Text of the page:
➤ How long do I have to take allergy shots?
Allergy shots are a commitment. The current standard is a 3 to 5 year course of maintenance dosing. After that, we discuss your progress, and whether to stop or continue. Some patients have continued relief after stopping, some relapse after a couple years. Scientific studies haven’t really been able to identify which patients are likely to have that lasting benefit, but my observation has been that it occurs more frequently in children and teens.
➤ Will I be able to stop my allergy medication?
We hope so. Many patients can stop their allergy medication when they reach maintenance dosing, while some still need it during peak pollen season, but get better results. Reducing medication use is one of the principal advantages of allergy shots. We do ask, though, that you continue to take an antihistamine on the morning of a shot, to reduce reactions.
➤ What are the risks?
The principle risk of allergy shots is a severe reaction to the shot itself. These usually occur within minutes of the shot, and can involve wheezing, hives, a drop in blood pressure, and other signs of a condition called anaphylaxis. This is why we have a non-negotiable waiting and observation period of 30 minutes after you receive your shot. Such reactions need to be recognized and treated promptly. They are relatively rare, and occur mostly in patients who are highly allergic, or who have an active infection. Patients who have a bad outcome from reactions almost always had uncontrolled asthma, or a delay in appropriate treatment. Accurate numbers are hard to come by, but most experts estimate the risk of a fatal reaction to an allergy shot at somewhere between 1 in 1,000,000 to 1 in 2,000,000.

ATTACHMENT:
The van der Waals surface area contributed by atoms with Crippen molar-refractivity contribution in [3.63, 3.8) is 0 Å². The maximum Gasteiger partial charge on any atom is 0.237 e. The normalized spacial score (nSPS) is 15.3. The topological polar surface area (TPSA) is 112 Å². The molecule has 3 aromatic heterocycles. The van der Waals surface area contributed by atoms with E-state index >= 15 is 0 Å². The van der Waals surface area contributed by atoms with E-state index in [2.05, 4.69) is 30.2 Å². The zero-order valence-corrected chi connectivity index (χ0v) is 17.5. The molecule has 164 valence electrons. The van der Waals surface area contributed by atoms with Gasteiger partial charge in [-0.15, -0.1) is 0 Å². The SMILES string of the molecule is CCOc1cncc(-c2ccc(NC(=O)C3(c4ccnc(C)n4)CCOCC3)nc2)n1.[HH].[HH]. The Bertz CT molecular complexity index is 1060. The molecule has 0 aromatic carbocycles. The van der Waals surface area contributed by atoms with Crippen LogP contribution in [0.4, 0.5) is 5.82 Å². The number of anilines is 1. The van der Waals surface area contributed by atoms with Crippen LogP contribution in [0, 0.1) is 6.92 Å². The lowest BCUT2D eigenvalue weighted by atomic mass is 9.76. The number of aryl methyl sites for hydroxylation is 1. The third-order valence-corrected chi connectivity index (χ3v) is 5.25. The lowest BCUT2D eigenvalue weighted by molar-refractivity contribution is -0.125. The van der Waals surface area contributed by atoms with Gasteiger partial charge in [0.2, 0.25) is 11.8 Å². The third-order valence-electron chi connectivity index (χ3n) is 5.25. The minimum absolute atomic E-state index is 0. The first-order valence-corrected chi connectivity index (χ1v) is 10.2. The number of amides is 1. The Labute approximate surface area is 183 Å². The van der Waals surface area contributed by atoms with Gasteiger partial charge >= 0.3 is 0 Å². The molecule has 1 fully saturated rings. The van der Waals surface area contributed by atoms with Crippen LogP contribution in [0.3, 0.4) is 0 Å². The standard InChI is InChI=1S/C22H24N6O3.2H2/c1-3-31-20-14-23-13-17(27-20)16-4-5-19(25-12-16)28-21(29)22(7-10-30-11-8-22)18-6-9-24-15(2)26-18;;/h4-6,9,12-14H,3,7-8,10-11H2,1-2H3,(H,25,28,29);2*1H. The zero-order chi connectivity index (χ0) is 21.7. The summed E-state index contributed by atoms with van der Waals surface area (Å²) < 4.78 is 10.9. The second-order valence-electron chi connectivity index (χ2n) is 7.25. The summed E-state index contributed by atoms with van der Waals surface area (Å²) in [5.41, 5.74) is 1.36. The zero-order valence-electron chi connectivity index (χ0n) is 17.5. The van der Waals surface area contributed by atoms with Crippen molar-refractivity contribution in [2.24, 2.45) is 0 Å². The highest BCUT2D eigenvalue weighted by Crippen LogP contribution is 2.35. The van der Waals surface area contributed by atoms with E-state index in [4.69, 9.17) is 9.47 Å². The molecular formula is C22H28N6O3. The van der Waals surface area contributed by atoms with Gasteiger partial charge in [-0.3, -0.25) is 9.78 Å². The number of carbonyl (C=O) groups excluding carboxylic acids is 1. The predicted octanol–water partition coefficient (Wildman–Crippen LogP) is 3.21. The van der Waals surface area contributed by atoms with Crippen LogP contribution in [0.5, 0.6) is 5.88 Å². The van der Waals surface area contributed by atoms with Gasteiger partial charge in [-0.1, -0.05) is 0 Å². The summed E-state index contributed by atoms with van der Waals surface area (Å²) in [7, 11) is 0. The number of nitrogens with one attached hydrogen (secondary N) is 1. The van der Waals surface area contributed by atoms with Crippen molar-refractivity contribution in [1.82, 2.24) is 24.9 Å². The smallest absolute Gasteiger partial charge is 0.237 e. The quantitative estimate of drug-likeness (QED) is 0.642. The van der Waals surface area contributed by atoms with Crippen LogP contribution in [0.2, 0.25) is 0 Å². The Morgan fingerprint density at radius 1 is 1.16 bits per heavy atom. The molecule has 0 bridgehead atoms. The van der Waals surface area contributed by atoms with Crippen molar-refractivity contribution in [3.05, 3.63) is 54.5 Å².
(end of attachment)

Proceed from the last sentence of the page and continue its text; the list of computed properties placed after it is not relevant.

More common are reactions at the shot site, consisting of pain and swelling. Many patients experience significant itching as well. We treat these reactions with ice, antihistamines, topical creams, ibuprofen, and sometimes prednisone.
➤ Will I see the doctor when I come in for shots?
No. The shot program is administered by our nursing staff. The doctor sees their regular patients during that time. They can provide the occasional medication refill or answer a brief question, but an allergy shot visit isn’t a good time to evaluate new problems or acute illnesses.
➤ Can I take my other medications?
Yes, you should continue other medications. The doctor will screen them prior to starting your AIT, to make sure you’re not on any that interfere with the immunotherapy. While you’re getting shots, it’s important that you notify us if you start any new medications, particularly those of the class called ‘beta-blockers’, usually used to treat blood pressure and cardiac problems.
➤ What if I'm sick; can I get my allergy shot?
A mild cold or stomach bug isn’t a problem. You shouldn’t receive a shot if you have a high fever, or are having wheezing or breathing problems.
➤ What if I'm out of town, or miss an injection?
No problem. We may have to adjust the dose slightly, but treatment can continue.
➤ What do I need to do to make this treatment a success?
Come in for shots on a regular basis; the serum is costly, and requires storage space and staff time. Follow the safety guidelines, to keep risk to an absolute minimum. Tell us if something comes up. It really is that simple.